When you’re overweight, everything seems further away.

By Seriously Science | March 3, 2016 9:52 am
Photo: flickr/Robert Scoble

Photo: flickr/Robert Scoble

We all know that being overweight can affect your physical stamina. But according to this study, it can also affect your perception of distances. Here, the researchers asked a group of normal weight, overweight, and obese volunteers to estimate distances. They found that individuals who weighed more tended to judge the same distance as further, even if they believed themselves to weigh less. The authors conclude that people who are overweight might avoid physical activity in part because they are actually judging distances to be larger (rather than just thinking their body is less fit). 

Perceived distance and obesity: It’s what you weigh, not what you think

“Action abilities are constrained by physical body size and characteristics, which, according to the action-specific account of perception, should influence perceived space. We examined whether physical body size or beliefs about body size affect distance perception by taking advantage of naturally-occurring dissociations typical in people who are obese but believe themselves to weigh less. Normal weight, overweight, and obese individuals made verbal distance estimates. We also collected measures of beliefs about body size and measures of physical body size. Individuals who weighed more than others estimated distances to be farther. Furthermore, physical body weight influenced perceived distance but beliefs about body size did not. The results illustrate that whereas perception is influenced by physical characteristics, it is not influenced by beliefs. The results also have implications for perception as a contributing factor for lifestyle choices: people who weigh more than others may choose to perform less physically demanding actions not as a result of how they perceive their bodies, but as a result of how they perceive the environment.”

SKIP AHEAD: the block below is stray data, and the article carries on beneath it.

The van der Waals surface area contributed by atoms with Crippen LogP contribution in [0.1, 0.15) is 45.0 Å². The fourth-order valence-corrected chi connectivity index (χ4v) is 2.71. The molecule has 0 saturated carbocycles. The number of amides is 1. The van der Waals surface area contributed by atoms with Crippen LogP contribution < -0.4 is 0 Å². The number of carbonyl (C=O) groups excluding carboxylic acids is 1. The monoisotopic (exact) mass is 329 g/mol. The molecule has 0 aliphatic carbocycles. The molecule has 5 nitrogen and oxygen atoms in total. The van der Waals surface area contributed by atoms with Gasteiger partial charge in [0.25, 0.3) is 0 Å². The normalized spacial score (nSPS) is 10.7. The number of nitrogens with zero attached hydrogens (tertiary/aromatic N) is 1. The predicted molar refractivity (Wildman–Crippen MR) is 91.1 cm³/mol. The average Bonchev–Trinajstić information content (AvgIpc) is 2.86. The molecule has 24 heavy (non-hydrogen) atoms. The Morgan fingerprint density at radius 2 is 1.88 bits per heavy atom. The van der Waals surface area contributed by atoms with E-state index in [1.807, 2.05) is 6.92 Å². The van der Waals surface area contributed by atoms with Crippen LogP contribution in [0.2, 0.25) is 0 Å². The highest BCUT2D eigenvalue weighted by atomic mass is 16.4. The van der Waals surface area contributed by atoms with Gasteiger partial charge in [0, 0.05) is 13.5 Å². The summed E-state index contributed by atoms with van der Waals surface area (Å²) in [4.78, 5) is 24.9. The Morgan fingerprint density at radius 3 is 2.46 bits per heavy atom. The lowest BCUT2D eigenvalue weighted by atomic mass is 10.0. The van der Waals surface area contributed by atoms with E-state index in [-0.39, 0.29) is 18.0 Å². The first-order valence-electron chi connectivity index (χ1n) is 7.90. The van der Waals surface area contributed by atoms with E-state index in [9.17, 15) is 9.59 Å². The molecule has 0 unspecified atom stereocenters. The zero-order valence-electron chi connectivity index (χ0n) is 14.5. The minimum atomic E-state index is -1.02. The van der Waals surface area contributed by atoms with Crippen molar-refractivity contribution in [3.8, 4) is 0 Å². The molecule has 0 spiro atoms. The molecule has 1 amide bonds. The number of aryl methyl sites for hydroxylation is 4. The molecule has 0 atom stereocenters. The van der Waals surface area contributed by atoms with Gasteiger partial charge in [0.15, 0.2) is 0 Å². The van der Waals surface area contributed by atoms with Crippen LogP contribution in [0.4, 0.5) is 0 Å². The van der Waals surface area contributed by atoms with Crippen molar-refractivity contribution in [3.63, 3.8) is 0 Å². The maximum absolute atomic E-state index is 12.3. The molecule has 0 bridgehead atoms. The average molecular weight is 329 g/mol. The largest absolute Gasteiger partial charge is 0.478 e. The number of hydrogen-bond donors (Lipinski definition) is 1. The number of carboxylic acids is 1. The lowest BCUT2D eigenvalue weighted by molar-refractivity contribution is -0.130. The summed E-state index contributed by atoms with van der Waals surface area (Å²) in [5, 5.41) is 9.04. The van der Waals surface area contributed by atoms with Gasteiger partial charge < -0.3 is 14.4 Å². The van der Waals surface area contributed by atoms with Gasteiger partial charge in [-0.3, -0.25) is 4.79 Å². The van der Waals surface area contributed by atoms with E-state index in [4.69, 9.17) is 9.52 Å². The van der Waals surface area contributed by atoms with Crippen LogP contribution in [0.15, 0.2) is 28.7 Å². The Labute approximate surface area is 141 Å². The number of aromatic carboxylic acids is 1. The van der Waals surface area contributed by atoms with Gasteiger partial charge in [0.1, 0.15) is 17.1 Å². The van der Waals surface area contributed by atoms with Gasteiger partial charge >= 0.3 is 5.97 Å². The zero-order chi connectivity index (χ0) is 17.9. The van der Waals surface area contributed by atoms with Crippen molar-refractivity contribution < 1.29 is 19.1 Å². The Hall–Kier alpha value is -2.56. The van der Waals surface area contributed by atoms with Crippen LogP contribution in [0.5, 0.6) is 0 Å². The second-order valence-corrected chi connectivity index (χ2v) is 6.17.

Related content:
People are four times as likely to order dessert when their waiter is overweight.
Dining with an overweight person makes you eat more.
Can overweight people blame their tastebuds?

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